• Identifying cultural behaviors and practices of persons, which are valid for all the members of the host culture/society (seeking and identifying possible common cultural denominators)

• Not being afraid when acting in the culturally ‘wrong’ way, but drawing from this to better adapt and fine-tune own behavior vis-à-vis the new cultural setting (address your cultural ‘gaffes’ with humor in a constructive way)

• Trying to ‘mirror’ customs and gestures of the people (behave in a similar way and observe feedback from others)

• Recognizing and applying adjustments and adaptations needed in different social and professional situations (monitor your behavior by observing what ‘works’ and what not and then apply in everyday practice little by little)

• Avoiding generalizations by deconstructing them through learning more about the host culture (recognize and dismantle stereotypes as non-justified generalisations)

 

Why is this skill important for mobility students and which sub-skills are associated with it

Cultural awareness is extremely important for students in order to be able to communicate and collaborate on a healthy and culturally acceptable way and basis. Acquiring sensitivity to cultural differences can be translated to action that is culturally appropriate and cultivates cultural competence, that is, the ability to use experiential and interpersonal skills to favor understanding and appreciation of cultural patterns and differences. Cultural awareness is also important as a tool for self-reflection and self-critique, as well as a tool for fighting stereotypes. Cultural awareness is promoting cultural diversity through non-judgmental and empathetic attitudes.

A set of certain sub-skills are associated with cultural awareness:

Tolerance. Accepting diversity of people’s approaches, appearance, values and behaviors and striving to cohere to own convictions, while at the same time accepting that others adhere to theirs.

Adaptability. Willingness and ability to learn new skills and behaviors, especially o the face of new and evolving circumstances and situations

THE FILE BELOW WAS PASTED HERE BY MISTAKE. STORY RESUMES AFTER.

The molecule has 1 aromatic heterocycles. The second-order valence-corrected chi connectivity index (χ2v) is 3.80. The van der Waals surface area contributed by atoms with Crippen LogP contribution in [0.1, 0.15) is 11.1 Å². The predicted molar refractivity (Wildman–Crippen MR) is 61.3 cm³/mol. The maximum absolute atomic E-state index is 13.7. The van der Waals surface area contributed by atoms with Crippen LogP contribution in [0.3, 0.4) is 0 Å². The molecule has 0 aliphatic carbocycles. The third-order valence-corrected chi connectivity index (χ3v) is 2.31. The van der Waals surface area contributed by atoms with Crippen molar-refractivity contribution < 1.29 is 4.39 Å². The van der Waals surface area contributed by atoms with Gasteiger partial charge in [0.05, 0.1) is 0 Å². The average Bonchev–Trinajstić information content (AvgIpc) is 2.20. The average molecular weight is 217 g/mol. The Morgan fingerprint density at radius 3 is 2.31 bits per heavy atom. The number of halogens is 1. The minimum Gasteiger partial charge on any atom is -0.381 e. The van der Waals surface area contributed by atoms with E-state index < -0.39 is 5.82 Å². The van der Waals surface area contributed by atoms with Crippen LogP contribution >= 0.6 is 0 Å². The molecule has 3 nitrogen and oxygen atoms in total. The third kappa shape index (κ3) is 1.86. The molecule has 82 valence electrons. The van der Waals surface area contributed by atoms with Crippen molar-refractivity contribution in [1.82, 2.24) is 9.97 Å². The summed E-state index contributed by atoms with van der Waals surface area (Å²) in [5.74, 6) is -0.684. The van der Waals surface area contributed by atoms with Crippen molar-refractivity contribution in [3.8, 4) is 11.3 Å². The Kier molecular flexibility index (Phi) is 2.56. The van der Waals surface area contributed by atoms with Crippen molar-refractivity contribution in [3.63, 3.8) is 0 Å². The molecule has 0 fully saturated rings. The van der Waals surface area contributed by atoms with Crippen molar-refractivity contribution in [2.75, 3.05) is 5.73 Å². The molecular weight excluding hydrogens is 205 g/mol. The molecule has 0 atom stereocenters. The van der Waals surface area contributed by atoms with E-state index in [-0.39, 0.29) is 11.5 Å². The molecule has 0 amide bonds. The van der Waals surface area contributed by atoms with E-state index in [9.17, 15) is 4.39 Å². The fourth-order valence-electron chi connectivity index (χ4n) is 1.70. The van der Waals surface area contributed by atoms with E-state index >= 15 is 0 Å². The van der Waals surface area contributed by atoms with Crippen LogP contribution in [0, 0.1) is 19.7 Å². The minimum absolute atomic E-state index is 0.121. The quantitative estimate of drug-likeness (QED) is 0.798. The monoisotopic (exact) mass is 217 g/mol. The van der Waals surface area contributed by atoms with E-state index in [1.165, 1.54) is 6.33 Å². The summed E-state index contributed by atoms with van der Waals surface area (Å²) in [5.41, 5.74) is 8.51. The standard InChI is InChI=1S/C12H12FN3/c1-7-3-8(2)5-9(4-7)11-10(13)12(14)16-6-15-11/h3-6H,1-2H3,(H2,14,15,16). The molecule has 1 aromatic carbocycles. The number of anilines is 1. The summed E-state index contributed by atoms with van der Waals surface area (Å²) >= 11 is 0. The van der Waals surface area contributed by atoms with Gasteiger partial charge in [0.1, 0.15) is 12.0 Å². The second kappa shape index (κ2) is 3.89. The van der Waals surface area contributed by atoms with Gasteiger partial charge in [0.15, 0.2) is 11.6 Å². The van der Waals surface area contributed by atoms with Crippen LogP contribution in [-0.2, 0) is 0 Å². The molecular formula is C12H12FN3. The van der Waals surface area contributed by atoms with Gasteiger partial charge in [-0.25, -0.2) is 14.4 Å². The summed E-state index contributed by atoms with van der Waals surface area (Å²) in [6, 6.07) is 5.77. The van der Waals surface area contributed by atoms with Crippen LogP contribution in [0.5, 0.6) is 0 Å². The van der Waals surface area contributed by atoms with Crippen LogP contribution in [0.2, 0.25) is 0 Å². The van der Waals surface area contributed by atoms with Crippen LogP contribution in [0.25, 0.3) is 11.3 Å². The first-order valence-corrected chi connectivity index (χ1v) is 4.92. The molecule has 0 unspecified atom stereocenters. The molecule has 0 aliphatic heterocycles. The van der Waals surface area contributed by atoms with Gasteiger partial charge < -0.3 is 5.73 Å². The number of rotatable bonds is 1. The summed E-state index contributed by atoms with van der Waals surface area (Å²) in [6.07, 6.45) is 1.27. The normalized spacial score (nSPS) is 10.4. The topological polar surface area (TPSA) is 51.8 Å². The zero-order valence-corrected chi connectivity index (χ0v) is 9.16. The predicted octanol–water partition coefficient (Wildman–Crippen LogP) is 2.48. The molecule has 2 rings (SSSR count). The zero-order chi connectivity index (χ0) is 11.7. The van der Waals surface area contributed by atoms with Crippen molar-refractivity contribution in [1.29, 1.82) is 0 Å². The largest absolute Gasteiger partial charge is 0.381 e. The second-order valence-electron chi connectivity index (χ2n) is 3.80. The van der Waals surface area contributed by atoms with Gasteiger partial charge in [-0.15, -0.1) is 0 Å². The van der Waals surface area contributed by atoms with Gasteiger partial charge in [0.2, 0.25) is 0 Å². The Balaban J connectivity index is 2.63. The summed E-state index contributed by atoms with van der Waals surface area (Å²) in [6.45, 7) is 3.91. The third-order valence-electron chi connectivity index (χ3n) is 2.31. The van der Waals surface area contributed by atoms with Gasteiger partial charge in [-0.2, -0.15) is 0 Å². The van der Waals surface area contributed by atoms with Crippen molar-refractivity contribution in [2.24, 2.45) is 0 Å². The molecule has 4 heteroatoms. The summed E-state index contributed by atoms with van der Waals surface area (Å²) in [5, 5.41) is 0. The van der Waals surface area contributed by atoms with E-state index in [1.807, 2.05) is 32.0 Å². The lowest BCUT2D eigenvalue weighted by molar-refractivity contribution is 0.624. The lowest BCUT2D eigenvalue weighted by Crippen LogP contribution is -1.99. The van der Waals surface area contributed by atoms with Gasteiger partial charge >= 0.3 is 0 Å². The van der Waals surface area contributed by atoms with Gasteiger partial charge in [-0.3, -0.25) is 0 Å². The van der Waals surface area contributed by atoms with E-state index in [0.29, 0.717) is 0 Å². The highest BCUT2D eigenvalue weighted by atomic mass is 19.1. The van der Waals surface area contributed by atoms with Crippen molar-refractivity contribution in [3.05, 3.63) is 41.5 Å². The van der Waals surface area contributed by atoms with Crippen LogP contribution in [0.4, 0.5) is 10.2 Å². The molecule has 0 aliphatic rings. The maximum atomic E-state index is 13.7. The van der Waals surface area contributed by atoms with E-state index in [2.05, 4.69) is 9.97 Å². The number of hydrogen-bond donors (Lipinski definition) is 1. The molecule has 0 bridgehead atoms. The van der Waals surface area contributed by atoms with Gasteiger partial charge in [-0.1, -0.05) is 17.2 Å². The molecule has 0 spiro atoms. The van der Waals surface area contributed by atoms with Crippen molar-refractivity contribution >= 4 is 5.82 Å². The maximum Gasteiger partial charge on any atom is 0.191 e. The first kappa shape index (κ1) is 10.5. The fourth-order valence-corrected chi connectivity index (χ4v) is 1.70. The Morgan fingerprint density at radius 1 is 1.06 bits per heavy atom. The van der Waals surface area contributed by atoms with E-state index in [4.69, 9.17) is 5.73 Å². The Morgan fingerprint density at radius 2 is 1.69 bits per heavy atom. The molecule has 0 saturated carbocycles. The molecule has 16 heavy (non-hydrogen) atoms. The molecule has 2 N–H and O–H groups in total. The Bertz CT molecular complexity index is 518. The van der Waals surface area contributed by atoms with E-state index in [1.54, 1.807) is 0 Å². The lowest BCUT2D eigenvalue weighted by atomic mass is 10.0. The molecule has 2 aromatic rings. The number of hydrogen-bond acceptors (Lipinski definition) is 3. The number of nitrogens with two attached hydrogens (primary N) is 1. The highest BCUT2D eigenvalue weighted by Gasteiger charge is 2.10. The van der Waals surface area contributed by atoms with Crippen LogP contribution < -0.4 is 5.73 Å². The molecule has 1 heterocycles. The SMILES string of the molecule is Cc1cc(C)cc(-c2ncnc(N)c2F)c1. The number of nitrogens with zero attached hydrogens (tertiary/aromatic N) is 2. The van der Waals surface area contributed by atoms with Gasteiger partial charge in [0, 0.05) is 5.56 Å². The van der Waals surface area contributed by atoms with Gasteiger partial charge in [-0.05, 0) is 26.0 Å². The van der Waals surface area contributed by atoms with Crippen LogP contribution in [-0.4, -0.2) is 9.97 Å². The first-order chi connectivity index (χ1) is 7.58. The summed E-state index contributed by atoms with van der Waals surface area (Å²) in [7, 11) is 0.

Openness. Ability to be open-minded, open to experience and willing to try new things.

Curiosity. The desire to know and learn about different aspects of life.

Empathy. Understanding what others are experiencing through awareness of their feelings and emotions.

An example of exercise to train cultural awareness: "A multicultural self"

Materials needed

Pen, print-out template (editable). The template can be either in the form of a simple word file that is editable online, or simply drawn on a piece of paper and directly filled out with a pen.

Estimated time needed

15 min. (guidelines and carrying out) + 15 min. discussion

Description and guidelines

Prepare a template and give out a copy of it to the student. The student should the following. She/he places themselves in the middle space and writes her/his name in the slot. Then ask the student to think of some characteristics, traits, that she/he feels are most important for them. These characteristics could be anything. Give out some examples for what they could be: Male or female, a nationality, a personality trait they think that is characteristic of them (e.g. clever, funny, introvert or extrovert, shy, talkative etc.) religious orientation, external characteristics (e.g. black, white, Asian etc.).